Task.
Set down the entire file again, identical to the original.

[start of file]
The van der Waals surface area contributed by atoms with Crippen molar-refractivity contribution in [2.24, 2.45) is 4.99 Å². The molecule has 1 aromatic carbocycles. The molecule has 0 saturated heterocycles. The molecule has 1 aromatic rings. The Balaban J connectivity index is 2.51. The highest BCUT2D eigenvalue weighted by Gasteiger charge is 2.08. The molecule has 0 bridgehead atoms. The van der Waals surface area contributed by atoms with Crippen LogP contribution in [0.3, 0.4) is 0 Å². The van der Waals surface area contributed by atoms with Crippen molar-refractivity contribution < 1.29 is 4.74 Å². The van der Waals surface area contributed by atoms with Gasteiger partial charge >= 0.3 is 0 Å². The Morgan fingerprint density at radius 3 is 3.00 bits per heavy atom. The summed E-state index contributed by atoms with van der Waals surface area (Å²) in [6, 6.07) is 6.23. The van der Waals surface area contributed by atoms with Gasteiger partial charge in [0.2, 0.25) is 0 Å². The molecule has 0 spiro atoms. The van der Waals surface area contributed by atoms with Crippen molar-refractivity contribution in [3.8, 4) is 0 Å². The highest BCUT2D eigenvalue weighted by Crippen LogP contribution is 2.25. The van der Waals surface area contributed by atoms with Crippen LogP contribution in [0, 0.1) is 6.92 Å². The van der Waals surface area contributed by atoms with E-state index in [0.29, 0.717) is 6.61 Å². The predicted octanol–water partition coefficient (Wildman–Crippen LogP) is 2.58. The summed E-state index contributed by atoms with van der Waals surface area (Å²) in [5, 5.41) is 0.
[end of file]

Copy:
The van der Waals surface area contributed by atoms with Crippen molar-refractivity contribution in [2.24, 2.45) is 4.99 Å². The molecule has 1 aromatic carbocycles. The molecule has 0 saturated heterocycles. The molecule has 1 aromatic rings. The Balaban J connectivity index is 2.51. The highest BCUT2D eigenvalue weighted by Gasteiger charge is 2.08. The molecule has 0 bridgehead atoms. The van der Waals surface area contributed by atoms with Crippen LogP contribution in [0.3, 0.4) is 0 Å². The van der Waals surface area contributed by atoms with Crippen molar-refractivity contribution < 1.29 is 4.74 Å². The van der Waals surface area contributed by atoms with Gasteiger partial charge >= 0.3 is 0 Å². The Morgan fingerprint density at radius 3 is 3.00 bits per heavy atom. The summed E-state index contributed by atoms with van der Waals surface area (Å²) in [6, 6.07) is 6.23. The van der Waals surface area contributed by atoms with Gasteiger partial charge in [0.2, 0.25) is 0 Å². The molecule has 0 spiro atoms. The van der Waals surface area contributed by atoms with Crippen molar-refractivity contribution in [3.8, 4) is 0 Å². The highest BCUT2D eigenvalue weighted by Crippen LogP contribution is 2.25. The van der Waals surface area contributed by atoms with Crippen LogP contribution in [0, 0.1) is 6.92 Å². The van der Waals surface area contributed by atoms with E-state index in [0.29, 0.717) is 6.61 Å². The predicted octanol–water partition coefficient (Wildman–Crippen LogP) is 2.58. The summed E-state index contributed by atoms with van der Waals surface area (Å²) in [5, 5.41) is 0.